Paid sick leave; penalty, state tax deduction. (HB851)

Introduced By

Del. David Reid (D-Loudoun) with support from co-patrons Del. Nadarius Clark (D-Portsmouth), Del. Patrick Hope (D-Arlington), Del. Kaye Kory (D-Falls Church), Del. Michelle Maldonado (D-Manassas), and Del. Marcus Simon (D-Falls Church)


Passed Committee
Passed House
Passed Senate
Signed by Governor
Became Law


Paid sick leave; penalty; state tax deduction. Requires employers, as defined in the bill, to provide 40 hours of paid sick leave, prorated to reflect the average number of hours worked per week by each employee, as defined in the bill, in the previous 12 months, for all existing eligible employees and eligible employees that have been employed for at least 12 months. For eligible employees who have been employed for less than 12 months, employers must provide 20 to 40 hours of paid sick leave, prorated to reflect the expected number of hours worked per week by each employee, as determined by the employer. Employers with at least 25 but not more than 49 full-time employees receive a nonrefundable state tax deduction equivalent to 120 percent of the value of any paid sick leave provided by an employer to an employee. Employers with existing paid sick leave policies providing at least 40 hours per year of paid sick leave are exempt from the requirements of the bill. The bill allows employers to request a hardship waiver from the Department of Labor and Industry for certain circumstances and requires employers to provide a written notice of information related to paid sick leave to each employee at the commencement of employment or by January 1, 2023. The bill requires that sick leave be available for any eligible employee to use at the commencement of employment and provides that paid sick leave may be used (i) for an employee's mental or physical illness, injury, or health condition, an employee's need for medical diagnosis, care, or treatment of a mental or physical illness, injury, or health condition, or an employee's need for preventive medical care or (ii) to provide care to a family member under similar circumstances. The law prohibits employers from taking certain retaliatory actions against employees related to paid sick leave, and the bill authorizes the Department, in the case of a knowing violation, to subject an employer to a penalty not to exceed $150 for the first violation, $300 for the second violation, and $500 for each successive violation, if the second or successive violation occurs within two years of the previous violation. The Commissioner of Labor and Industry may institute proceedings on behalf of an employee to enforce compliance with the bill and to collect specified amounts from the employer, which shall be awarded to the employee. Many of the provisions of the bill currently apply to certain home health workers. The bill has a delayed effective date of January 1, 2023. Read the Bill »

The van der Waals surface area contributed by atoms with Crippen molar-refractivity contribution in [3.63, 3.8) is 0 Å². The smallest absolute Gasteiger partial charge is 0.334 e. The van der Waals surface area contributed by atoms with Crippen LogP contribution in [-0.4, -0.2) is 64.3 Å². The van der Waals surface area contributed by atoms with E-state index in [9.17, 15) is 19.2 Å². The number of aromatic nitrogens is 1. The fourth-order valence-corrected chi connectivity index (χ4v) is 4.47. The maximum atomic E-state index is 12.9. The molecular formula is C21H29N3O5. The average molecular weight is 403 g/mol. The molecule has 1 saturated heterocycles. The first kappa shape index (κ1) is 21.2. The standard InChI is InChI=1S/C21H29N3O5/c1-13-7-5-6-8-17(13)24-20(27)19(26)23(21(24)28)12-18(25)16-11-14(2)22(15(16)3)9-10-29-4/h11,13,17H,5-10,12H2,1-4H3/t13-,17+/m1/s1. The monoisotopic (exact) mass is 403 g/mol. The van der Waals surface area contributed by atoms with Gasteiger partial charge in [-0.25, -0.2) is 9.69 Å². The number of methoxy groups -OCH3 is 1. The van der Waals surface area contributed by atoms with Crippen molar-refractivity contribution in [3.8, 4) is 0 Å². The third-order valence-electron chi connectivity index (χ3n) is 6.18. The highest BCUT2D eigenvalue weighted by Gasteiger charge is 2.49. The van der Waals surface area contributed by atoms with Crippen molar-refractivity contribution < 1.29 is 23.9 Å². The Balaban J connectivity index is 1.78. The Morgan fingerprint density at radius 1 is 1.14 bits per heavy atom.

Bill Has Failed


01/12/2022Prefiled and ordered printed; offered 01/12/22 22100481D
01/12/2022Referred to Committee on Commerce and Energy
01/20/2022Assigned sub: Subcommittee #4
02/08/2022House subcommittee amendments and substitutes offered
02/08/2022Subcommittee recommends laying on the table (3-Y 2-N)
02/10/2022Impact statement from DPB (HB851)
02/15/2022Left in Commerce and Energy

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